Israel’s election results surprised many: the parties, the media and the pollsters who predicted the Zionist Camp victory or at least a draw.
Bibi’s decisive victory, 30 seats compared to Buji’s 24, can be explained in several ways, but it falls in line with election results of more than 35 years.
Many in Israel and abroad tend to forget, or wish to forget, that since 1977, when Menachem Begin and the Likud party won an election for the first time, beating the Labor party (under a different name), Likud has been in power in Israel. There have been only three short intervals. Shimon Peres won in 1984, Yitzhak Rabin in 1992 and Ehud Barak in 1999. Rabin and Barak were of course celebrated generals and IDF chiefs of staff. Rabin was also a former minister of defense. Peres was never a military man but enjoyed a very significant experience in matters of defense since the 1950’s.
In other words: since 1977 a Labor leader can win an election in Israel only if he has a very strong military or defense record and preferably both.
Yitzhak (Buji) Herzog does not have such a record. In former governments he held portfolios such as housing, social affairs, tourism and Diaspora affairs. He is a lawyer by profession, who served honorably in the military as a junior officer.
This election proved that most Israeli citizens accept Netanyahu’s argument that before you deal with the quality of life, you have to deal with life itself, against enemies such as Iran, Hezbollah and Hamas. Therefore, it is no surprise that the very experienced Bibi, who has already served as prime minister for nine years, the last six consecutively, was chosen over Buji, who is perceived to be inexperienced in military and defense matters. It seems that most voters were also annoyed by the extreme personal attacks on Bibi and his wife.
Bibi was beaten in Tel Aviv and Haifa but won in Jerusalem and Beer Sheva, and in most peripheral communities in the North and the South.
Bibi won in spite of a massive campaign by most of the Israeli media to unseat him, claiming daily that he has achieved nothing in his six consecutive years as prime minister. The Israeli media argued that Netanyahu did not tackle the quality of life problems and that he destroyed relations with President Obama and his administration. The election results show a lack of trust of the Israelis in the mainstream media.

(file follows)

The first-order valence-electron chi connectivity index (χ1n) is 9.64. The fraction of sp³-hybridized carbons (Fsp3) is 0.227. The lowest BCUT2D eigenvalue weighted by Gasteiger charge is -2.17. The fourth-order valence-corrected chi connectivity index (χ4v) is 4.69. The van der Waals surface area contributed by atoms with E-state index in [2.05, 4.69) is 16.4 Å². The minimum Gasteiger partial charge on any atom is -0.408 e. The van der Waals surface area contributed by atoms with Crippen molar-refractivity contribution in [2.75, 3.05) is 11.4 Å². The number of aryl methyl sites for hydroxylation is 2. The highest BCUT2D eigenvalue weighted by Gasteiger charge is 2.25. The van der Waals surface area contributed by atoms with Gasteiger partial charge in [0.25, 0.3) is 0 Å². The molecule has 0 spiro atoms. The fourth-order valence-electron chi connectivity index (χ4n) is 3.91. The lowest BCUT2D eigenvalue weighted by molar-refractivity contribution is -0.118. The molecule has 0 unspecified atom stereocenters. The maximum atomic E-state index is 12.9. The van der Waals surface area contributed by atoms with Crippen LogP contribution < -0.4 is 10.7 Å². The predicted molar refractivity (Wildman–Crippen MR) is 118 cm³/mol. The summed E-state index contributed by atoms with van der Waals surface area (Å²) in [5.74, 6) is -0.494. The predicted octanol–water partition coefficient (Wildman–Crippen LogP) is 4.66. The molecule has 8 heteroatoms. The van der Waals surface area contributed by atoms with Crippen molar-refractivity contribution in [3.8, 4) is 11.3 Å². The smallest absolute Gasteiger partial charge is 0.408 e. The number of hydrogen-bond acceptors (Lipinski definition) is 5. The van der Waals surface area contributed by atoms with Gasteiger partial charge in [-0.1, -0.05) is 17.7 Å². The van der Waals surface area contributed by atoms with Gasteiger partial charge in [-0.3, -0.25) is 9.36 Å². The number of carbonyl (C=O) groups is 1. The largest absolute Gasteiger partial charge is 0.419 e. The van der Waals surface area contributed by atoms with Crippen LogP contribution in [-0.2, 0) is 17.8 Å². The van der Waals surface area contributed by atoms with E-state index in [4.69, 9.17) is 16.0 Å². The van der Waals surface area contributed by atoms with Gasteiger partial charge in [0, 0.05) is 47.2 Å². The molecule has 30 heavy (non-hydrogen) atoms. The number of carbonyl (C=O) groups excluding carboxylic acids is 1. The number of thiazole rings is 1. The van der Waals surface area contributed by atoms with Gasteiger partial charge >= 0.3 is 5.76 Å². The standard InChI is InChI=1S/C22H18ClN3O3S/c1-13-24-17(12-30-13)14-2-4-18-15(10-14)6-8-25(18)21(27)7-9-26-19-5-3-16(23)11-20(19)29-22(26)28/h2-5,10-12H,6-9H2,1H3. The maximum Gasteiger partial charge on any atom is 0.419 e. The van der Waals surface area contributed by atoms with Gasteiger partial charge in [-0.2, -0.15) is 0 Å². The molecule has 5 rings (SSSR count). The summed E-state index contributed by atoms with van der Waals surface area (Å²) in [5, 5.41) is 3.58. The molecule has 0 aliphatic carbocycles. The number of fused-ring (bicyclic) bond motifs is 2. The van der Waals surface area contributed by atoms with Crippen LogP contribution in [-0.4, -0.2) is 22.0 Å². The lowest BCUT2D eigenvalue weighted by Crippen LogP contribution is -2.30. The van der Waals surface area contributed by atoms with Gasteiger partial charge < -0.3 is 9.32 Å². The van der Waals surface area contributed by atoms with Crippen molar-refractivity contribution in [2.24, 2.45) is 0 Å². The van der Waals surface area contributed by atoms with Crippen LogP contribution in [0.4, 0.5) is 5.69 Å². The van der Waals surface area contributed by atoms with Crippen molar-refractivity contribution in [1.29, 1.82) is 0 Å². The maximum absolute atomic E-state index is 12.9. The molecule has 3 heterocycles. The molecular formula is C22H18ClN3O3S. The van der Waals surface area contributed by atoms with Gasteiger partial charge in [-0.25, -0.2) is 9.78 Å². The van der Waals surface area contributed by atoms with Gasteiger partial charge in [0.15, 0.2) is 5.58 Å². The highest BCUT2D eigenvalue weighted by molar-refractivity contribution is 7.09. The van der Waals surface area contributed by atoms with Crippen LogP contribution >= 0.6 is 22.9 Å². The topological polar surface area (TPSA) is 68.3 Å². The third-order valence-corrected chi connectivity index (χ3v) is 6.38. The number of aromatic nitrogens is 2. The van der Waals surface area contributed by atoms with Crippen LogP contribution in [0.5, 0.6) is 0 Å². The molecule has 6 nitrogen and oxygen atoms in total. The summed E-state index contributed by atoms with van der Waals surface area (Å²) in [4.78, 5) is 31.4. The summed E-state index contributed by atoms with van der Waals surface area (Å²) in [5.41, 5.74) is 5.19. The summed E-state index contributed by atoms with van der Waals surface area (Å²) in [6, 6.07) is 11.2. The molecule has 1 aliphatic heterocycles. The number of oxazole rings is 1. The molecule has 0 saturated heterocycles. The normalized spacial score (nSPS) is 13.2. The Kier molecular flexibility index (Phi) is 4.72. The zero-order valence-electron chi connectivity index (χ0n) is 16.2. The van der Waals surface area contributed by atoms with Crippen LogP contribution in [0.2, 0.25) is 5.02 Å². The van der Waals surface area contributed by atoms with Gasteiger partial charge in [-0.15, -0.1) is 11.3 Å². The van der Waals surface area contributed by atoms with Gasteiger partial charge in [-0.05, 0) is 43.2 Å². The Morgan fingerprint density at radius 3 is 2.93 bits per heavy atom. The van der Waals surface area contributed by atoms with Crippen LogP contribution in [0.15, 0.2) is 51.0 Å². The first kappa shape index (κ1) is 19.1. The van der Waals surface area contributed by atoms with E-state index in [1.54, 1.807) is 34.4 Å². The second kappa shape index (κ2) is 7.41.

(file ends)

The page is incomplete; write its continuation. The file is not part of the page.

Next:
Herzog and his partner Tzipi Livni painted the elections as a personal choice between them and Netanyahu. This tactic of “it’s us or him” may have boomeranged. It brought numerous Israelis, who otherwise may have stayed home, to cast a ballot for the Likud, fearing that the left would indeed take over the government. The voting percentage was higher this time than in the past.
This was also the “Yom Kippur of the pollsters.” Throughout the campaign they predicted a Labor victory and even on election night they declared a draw, until the actual results proved them wrong. It seems most pollsters were out of touch with the voters’ reality, especially those outside the major cities.
The results offer proof that from a political perspective Bibi was right with his controversial decision to address Congress in Washington regarding the Iran deal. Most Israelis apparently appreciated the fact that the Prime Minister was not afraid to stand up to our closest ally and its president about an issue Netanyahu and most Israelis perceive as crucial to their future.
What will happen next?
Bibi will soon form a coalition government with his “natural allies:” the right wing Naftali Bennett (8 seats) and Avigdor Liberman (6 seats), two ultra-Orthodox parties (13 seats together) and an old-new comer, Moshe Kahlon, a former Likud minister who formed his own party and was able to get 10 Knesset seats. Kahlon will be the minister of finance and will try to solve many socioeconomic issues. Herzog’s Labor (24 seats) as well as Yair Lapid (11 seats — the wiz kid of the previous elections in 2013) will be left in the opposition together with a strong Arab party (13-14 seats) and the left-wing Meretz (4) whose chairwoman Zehava Gal-on, already announced her resignation, accepting responsibility for the party’s failure.
The new Coalition will enjoy a majority of 67 seats in the 120 member Knesset, enough to govern comfortably.
What will this government do?
No change is expected in defense and peace process issues. Netanyahu believes that there is no Palestinian partner and will act accordingly. He will continue to try and prevent a nuclear Iran and the upcoming agreement. The new government will continue to be forceful against Hamas and Hezbollah.
Netanyahu knows that he has to improve relations with President Obama since they have to cooperate for the next almost two years. Obama’s peace process plans may put him on a new collision course with Netanyahu, nevertheless within weeks we will witness a Netanyahu trip to Washington as a guest of the President. All will be forgiven, if not forgotten. Obama will have to respect the Israeli people’s choice.
Netanyahu understands that many socioeconomic problems got out of hand. He will give the new minister of finance, Moshe Kahlon, a relatively free hand, as he tries to confront crucial issues such as the cost of living, a housing shortage, and a much desired reform of the health system. Kahlon is popular and has a chance to succeed.
This term will most likely be Netanyahu’s fourth and last. The unexpected election victory is considered in Israel as an act of personal achievement and Netanyahu is referred to as “The Magician”, by the same media that until now called for his ouster. Netanyahu will have to show strength and creativity if he wants to leave a respectable legacy rather than being a mere footnote in Israel’s history.